Conservative, contract, coronavirus, COVID-19, expensive, health, Matt Hancock, Mike Sivier, national, NHS, Personal Protective Equipment, political, PPE, privatisation, privatise, sell, service, Tories, Tory, Vox, Vox Political
If you ever needed evidence that the Conservative government is hell-bent on wrecking as many UK lives as possible, this is it.
Just when the coronavirus pandemic is proving that the worst thing possible for a nation’s health is a privatised, profit-driven health system, Matt Hancock and his gang are using it as an excuse for more privatisation!
Apparently he reckons this is a great chance to push through the changes because they aren’t being subjected to proper scrutiny.
In recent weeks, ministers have used special powers to bypass normal tendering and award a string of contracts to private companies and management consultants without open competition.
Doctors, campaign groups, academics and MPs raised the concerns about a “power grab” after it emerged on Monday that Serco was in pole position to win a deal to supply 15,000 call-handlers for the government’s tracking and tracing operation.
Deloitte, KPMG, Serco, Sodexo, Mitie, Boots and the US data mining group Palantir have secured taxpayer-funded commissions to manage Covid-19 drive-in testing centres, the purchasing of personal protective equipment (PPE) and the building of Nightingale hospitals.
Now, the Guardian has seen a letter from the Department of Health to NHS trusts instructing them to stop buying any of their own PPE and ventilators.
From Monday, procurement of a list of 16 items must be handled centrally. Many of the items on the list, such as PPE, are in high demand during the pandemic, while others including CT scanners, mobile X-ray machines and ultrasounds are high-value machines that are used more widely in hospitals.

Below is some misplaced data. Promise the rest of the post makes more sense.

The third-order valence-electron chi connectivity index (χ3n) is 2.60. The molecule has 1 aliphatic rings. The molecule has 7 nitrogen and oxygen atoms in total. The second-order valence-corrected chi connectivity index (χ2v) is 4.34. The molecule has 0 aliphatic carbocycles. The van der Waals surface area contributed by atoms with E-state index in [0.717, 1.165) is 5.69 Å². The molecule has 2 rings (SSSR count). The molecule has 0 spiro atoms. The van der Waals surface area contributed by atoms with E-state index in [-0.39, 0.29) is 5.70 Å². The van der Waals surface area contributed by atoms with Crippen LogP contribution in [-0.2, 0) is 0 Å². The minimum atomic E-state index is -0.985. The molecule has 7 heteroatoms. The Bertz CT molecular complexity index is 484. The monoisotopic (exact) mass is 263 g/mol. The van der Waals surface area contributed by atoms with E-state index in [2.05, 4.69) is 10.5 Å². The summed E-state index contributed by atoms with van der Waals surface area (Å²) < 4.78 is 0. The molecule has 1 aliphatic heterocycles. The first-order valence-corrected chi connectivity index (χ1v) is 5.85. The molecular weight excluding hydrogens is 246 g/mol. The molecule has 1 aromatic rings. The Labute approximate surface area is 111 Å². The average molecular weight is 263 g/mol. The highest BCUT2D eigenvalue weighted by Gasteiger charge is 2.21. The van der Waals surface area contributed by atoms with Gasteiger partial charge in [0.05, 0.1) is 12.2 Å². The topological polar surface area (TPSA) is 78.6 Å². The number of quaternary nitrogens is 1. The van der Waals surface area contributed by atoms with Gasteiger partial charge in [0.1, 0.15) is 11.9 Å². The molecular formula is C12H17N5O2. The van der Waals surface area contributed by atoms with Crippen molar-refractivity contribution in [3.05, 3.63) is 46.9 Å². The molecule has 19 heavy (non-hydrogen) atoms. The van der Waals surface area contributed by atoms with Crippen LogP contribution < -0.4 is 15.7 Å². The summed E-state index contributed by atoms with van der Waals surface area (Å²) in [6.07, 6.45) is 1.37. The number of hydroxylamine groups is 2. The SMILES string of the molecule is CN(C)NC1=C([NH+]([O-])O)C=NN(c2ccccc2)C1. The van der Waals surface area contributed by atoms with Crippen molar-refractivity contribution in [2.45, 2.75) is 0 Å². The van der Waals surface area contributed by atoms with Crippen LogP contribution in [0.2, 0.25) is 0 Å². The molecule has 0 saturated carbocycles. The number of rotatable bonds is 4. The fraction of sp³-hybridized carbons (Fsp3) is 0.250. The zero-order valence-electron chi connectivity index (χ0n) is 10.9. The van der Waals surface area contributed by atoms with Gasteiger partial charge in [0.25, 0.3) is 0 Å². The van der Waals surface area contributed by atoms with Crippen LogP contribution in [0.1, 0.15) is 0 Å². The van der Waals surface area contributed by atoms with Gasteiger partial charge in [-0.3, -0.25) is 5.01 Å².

Centralising purchasing is likely to hand more responsibility to Deloitte. As well as co-ordinating Covid-19 test centres and logistics at three new “lighthouse” laboratories created to process samples, the accounting and management consultancy giant secured a contract several weeks ago to advise central government on PPE purchases.
The point on PPE purchases is crucial: the government is making it more expensive to buy this vital equipment, at a time when it should be widely available to as many people as possible.
Just think how different this would be if Jeremy Corbyn had won the 2017 election (it has been alleged that he only lost because of a right-wing faction in his own party that sabotaged him): these items would be free.
More people are going to die as a result of these decisions. Your friends and family perhaps. Maybe even yourself.
I think it’s time Matt Hancock had a nickname. What should it be?
Murdering Matt? Hancock the Hangman?
Have YOU donated to my crowdfunding appeal, raising funds to fight false libel claims by TV celebrities who should know better? These court cases cost a lot of money so every penny will help ensure that wealth doesn’t beat justice.
Vox Political needs your help!
If you want to support this site
(but don’t want to give your money to advertisers)
you can make a one-off donation here:
Here are four ways to be sure you’re among the first to know what’s going on.
1) Register with us by clicking on ‘Subscribe’ (in the left margin). You can then receive notifications of every new article that is posted here.
2) Follow VP on Twitter @VoxPolitical
3) Like the Facebook page at https://www.facebook.com/VoxPolitical/
Join the Vox Political Facebook page.
4) You could even make Vox Political your homepage at http://voxpoliticalonline.com
And do share with your family and friends – so they don’t miss out!
If you have appreciated this article, don’t forget to share it using the buttons at the bottom of this page. Politics is about everybody – so let’s try to get everybody involved!
Buy Vox Political books so we can continue
fighting for the facts.
The Livingstone Presumption is now available
in either print or eBook format here:
Health Warning: Government! is now available
in either print or eBook format here:
The first collection, Strong Words and Hard Times,
is still available in either print or eBook format here: